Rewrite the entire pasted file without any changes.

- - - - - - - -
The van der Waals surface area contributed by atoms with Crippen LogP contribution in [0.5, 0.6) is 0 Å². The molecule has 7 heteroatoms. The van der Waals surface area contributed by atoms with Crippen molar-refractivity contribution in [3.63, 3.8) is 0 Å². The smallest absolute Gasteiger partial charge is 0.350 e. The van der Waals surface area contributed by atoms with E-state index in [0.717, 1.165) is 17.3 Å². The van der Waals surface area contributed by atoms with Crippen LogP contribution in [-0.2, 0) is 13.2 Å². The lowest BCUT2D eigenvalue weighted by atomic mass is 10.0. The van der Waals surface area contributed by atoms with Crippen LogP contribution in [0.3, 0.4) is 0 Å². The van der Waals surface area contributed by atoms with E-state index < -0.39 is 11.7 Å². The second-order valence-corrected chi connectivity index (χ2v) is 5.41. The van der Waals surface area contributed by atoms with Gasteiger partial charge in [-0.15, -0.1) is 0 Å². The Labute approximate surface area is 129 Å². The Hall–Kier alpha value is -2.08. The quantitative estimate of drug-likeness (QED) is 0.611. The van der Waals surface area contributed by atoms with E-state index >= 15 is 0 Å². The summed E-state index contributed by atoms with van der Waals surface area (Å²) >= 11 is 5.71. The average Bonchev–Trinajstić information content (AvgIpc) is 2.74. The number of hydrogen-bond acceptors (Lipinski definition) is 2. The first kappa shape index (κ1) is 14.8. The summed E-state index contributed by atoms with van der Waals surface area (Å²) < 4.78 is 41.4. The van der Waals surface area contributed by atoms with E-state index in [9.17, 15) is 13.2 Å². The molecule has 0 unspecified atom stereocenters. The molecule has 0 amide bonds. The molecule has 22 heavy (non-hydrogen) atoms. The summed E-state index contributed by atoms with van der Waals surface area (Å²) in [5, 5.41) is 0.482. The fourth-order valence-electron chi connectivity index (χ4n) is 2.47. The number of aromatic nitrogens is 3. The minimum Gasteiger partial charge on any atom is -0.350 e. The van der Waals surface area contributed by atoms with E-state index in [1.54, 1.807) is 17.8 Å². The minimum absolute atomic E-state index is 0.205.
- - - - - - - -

The van der Waals surface area contributed by atoms with Crippen LogP contribution in [0.5, 0.6) is 0 Å². The molecule has 7 heteroatoms. The van der Waals surface area contributed by atoms with Crippen molar-refractivity contribution in [3.63, 3.8) is 0 Å². The smallest absolute Gasteiger partial charge is 0.350 e. The van der Waals surface area contributed by atoms with E-state index in [0.717, 1.165) is 17.3 Å². The van der Waals surface area contributed by atoms with Crippen LogP contribution in [-0.2, 0) is 13.2 Å². The lowest BCUT2D eigenvalue weighted by atomic mass is 10.0. The van der Waals surface area contributed by atoms with Crippen LogP contribution in [0.3, 0.4) is 0 Å². The van der Waals surface area contributed by atoms with E-state index < -0.39 is 11.7 Å². The second-order valence-corrected chi connectivity index (χ2v) is 5.41. The van der Waals surface area contributed by atoms with Gasteiger partial charge in [-0.15, -0.1) is 0 Å². The Labute approximate surface area is 129 Å². The Hall–Kier alpha value is -2.08. The quantitative estimate of drug-likeness (QED) is 0.611. The van der Waals surface area contributed by atoms with E-state index >= 15 is 0 Å². The summed E-state index contributed by atoms with van der Waals surface area (Å²) >= 11 is 5.71. The average Bonchev–Trinajstić information content (AvgIpc) is 2.74. The number of hydrogen-bond acceptors (Lipinski definition) is 2. The first kappa shape index (κ1) is 14.8. The summed E-state index contributed by atoms with van der Waals surface area (Å²) < 4.78 is 41.4. The van der Waals surface area contributed by atoms with E-state index in [9.17, 15) is 13.2 Å². The molecule has 0 unspecified atom stereocenters. The molecule has 0 amide bonds. The molecule has 22 heavy (non-hydrogen) atoms. The summed E-state index contributed by atoms with van der Waals surface area (Å²) in [5, 5.41) is 0.482. The fourth-order valence-electron chi connectivity index (χ4n) is 2.47. The number of aromatic nitrogens is 3. The minimum Gasteiger partial charge on any atom is -0.350 e. The van der Waals surface area contributed by atoms with E-state index in [1.54, 1.807) is 17.8 Å². The minimum absolute atomic E-state index is 0.205.